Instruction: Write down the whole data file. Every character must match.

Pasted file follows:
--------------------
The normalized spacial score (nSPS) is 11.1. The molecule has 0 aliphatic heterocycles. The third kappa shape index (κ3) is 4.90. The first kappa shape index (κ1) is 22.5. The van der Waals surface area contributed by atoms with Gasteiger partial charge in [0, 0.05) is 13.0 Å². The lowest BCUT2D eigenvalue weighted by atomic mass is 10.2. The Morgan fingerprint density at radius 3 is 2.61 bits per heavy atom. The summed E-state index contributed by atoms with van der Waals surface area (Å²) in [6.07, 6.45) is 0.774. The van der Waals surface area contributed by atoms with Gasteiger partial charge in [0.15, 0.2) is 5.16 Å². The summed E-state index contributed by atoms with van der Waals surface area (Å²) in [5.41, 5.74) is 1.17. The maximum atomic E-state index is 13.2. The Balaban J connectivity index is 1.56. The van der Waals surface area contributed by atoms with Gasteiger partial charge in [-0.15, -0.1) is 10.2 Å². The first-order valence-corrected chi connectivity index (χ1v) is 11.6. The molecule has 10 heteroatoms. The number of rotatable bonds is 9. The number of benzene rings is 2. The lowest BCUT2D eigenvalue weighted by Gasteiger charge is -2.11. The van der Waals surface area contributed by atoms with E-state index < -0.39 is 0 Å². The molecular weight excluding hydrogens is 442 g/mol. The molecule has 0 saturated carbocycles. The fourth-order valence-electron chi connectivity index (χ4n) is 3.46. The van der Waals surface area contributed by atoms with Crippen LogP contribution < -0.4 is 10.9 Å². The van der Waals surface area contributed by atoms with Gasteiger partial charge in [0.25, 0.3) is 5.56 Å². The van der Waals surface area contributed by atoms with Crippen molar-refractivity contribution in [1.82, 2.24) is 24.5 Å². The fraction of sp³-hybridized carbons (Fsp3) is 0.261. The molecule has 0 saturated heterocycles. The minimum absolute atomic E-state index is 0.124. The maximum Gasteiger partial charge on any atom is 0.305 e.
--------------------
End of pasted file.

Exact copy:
The normalized spacial score (nSPS) is 11.1. The molecule has 0 aliphatic heterocycles. The third kappa shape index (κ3) is 4.90. The first kappa shape index (κ1) is 22.5. The van der Waals surface area contributed by atoms with Gasteiger partial charge in [0, 0.05) is 13.0 Å². The lowest BCUT2D eigenvalue weighted by atomic mass is 10.2. The Morgan fingerprint density at radius 3 is 2.61 bits per heavy atom. The summed E-state index contributed by atoms with van der Waals surface area (Å²) in [6.07, 6.45) is 0.774. The van der Waals surface area contributed by atoms with Gasteiger partial charge in [0.15, 0.2) is 5.16 Å². The summed E-state index contributed by atoms with van der Waals surface area (Å²) in [5.41, 5.74) is 1.17. The maximum atomic E-state index is 13.2. The Balaban J connectivity index is 1.56. The van der Waals surface area contributed by atoms with Gasteiger partial charge in [-0.15, -0.1) is 10.2 Å². The first-order valence-corrected chi connectivity index (χ1v) is 11.6. The molecule has 10 heteroatoms. The number of rotatable bonds is 9. The number of benzene rings is 2. The lowest BCUT2D eigenvalue weighted by Gasteiger charge is -2.11. The van der Waals surface area contributed by atoms with E-state index < -0.39 is 0 Å². The molecular weight excluding hydrogens is 442 g/mol. The molecule has 0 saturated carbocycles. The fourth-order valence-electron chi connectivity index (χ4n) is 3.46. The van der Waals surface area contributed by atoms with Crippen LogP contribution < -0.4 is 10.9 Å². The van der Waals surface area contributed by atoms with Gasteiger partial charge in [0.25, 0.3) is 5.56 Å². The van der Waals surface area contributed by atoms with Crippen molar-refractivity contribution in [1.82, 2.24) is 24.5 Å². The fraction of sp³-hybridized carbons (Fsp3) is 0.261. The molecule has 0 saturated heterocycles. The minimum absolute atomic E-state index is 0.124. The maximum Gasteiger partial charge on any atom is 0.305 e.